Introduction: Iron deficiency anemia (IDA) is prevalent and associated with reduced quality of life (QoL) and worsened disease outcomes. Oral iron administration remains the front line standard but its use is associated with an unacceptably high incidence of gastrointestinal side effects and low adherence. Further, in many conditions associated with blood loss, iron losses may exceed the capacity for oral iron absorption. Use of intravenous (IV) iron, especially if given in a single dose, may result in better compliance, fewer visits to the medical practitioner, and overall improvement in QoL. To date, no product has been licensed in the USA for single visit complete replacement dosing. To address this issue, this trial compared the safety and efficacy of iron isomaltoside 1000 with the most commonly prescribed IV formulation, iron sucrose, in patients intolerant of, or unresponsive to oral iron or likely to receive a blood transfusion.

Methods: This was a randomized, open-label, comparative, multi-center trial conducted in the USA. Patients with IDA were randomized 2:1 to either iron isomaltoside administered as a single dose of 1000 mg infused over 20 min at baseline or iron sucrose administered as 200 mg IV injections according to label and repeated up to 5 times. The primary endpoints were adjudicated serious or severe hypersensitivity events starting on or after the first dose of treatment (if the upper bound of the 95 % CI was <3 %, the safety objective was met) and change in hemoglobin (Hb) from baseline to week 8.

Results: A total of 1512 patients were enrolled of whom 26 % had gastrointestinal and 50 % gynecologic blood loss. The mean (standard deviation [SD]) age was 44 (15) years. The mean (SD) cumulative dose of iron was 975 (145) mg and 905 (217) mg in the iron isomaltoside and iron sucrose group, respectively. All required 1 visit for iron correction with iron isomaltoside and 4 to 5 visits for iron sucrose.

The frequency of subjects with serious or severe hypersensitivity reactions was 0.3% in the iron isomaltoside group versus 0.4 % in the iron sucrose group (95% CI: 0.88 for iron isomaltoside and 1.45 for iron sucrose), meeting the primary safety endpoint.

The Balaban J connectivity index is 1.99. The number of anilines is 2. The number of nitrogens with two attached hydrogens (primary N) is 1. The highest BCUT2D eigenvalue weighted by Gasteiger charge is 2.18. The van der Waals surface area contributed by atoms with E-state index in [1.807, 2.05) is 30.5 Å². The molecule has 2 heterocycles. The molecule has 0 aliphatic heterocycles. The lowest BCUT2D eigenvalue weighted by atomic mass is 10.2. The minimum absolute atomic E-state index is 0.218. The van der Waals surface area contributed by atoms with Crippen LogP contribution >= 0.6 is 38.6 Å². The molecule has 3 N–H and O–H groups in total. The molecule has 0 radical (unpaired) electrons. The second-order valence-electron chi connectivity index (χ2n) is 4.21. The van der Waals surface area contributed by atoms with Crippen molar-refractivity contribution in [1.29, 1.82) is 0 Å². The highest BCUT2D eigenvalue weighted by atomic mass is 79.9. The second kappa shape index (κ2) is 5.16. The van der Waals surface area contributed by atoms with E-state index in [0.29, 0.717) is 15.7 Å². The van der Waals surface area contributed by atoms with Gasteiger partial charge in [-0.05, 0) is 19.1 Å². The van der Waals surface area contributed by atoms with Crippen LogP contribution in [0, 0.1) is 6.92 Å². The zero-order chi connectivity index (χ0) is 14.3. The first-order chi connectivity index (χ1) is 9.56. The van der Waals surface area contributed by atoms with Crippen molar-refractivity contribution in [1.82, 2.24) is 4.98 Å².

The treatment groups had statistically similar adverse drug reactions (ADRs), 12.5 % in the iron isomaltoside group and 12.8 % in the iron sucrose group. Only 0.2 % of patients in iron isomaltoside group and 0.4 % in iron sucrose group experienced serious ADRs. There were no related fatalities. The frequency of composite cardiovascular safety endpoint was 0.8 % in the iron isomaltoside group and 1.2 % in the iron sucrose group (p = 0.57). The frequency of hypophosphatemia (s-phosphate <2 mg/dL) was low and similar in the 2 groups (3.9 % in the iron isomaltoside and 2.3 % in the iron sucrose group). No patients had s-phosphate <1 mg/dL.

The primary efficacy endpoint of non-inferiority in Hb change from baseline to week 8 was met. Iron isomaltoside lead to a significantly more rapid and increased Hb response in the first 2 weeks. This was reflected in both Hb change from baseline and proportion of responders with Hb increases ≥2 g/dL. Hb increased with least square means of 0.70 and 0.44 g/dL at week 1 (p <0.0001) and 1.48 and 1.19 g/dL at week 2 (p <0.0001) for iron isomaltoside and iron sucrose respectively, and the proportion of responders were 5.3 and 2.5 % at week 1 (p = 0.0077) and 32.6 and 20.8 % at week 2 (p <0.0001) for iron isomaltoside and iron sucrose respectively. Larger improvement in Functional Assessment of Chronic Illness Therapy (FACIT) fatigue scores were observed with iron isomaltoside at week 1 (p = 0.04). A faster and greater response with iron isomaltoside was also observed for s-ferritin and transferrin saturation.

Conclusion: Iron isomaltoside 1000 administered as 1000 mg in a single visit resulted in a faster and more pronounced hematological response and improvement in fatigue compared to iron sucrose which requires multiple visits. The safety profile was similar with a low frequency of hypersensitivity reactions, cardiovascular events, and serious ADRs. The frequency of hypophosphatemia was low in both treatment groups and no patients had s-phosphate <1 mg/dL.


Auerbach:AMAG Pharmaceuticals: Research Funding; Pharmacosmos A/S: Research Funding. Lykke:Pharmacosmos A/S: Employment.

Author notes


Asterisk with author names denotes non-ASH members.

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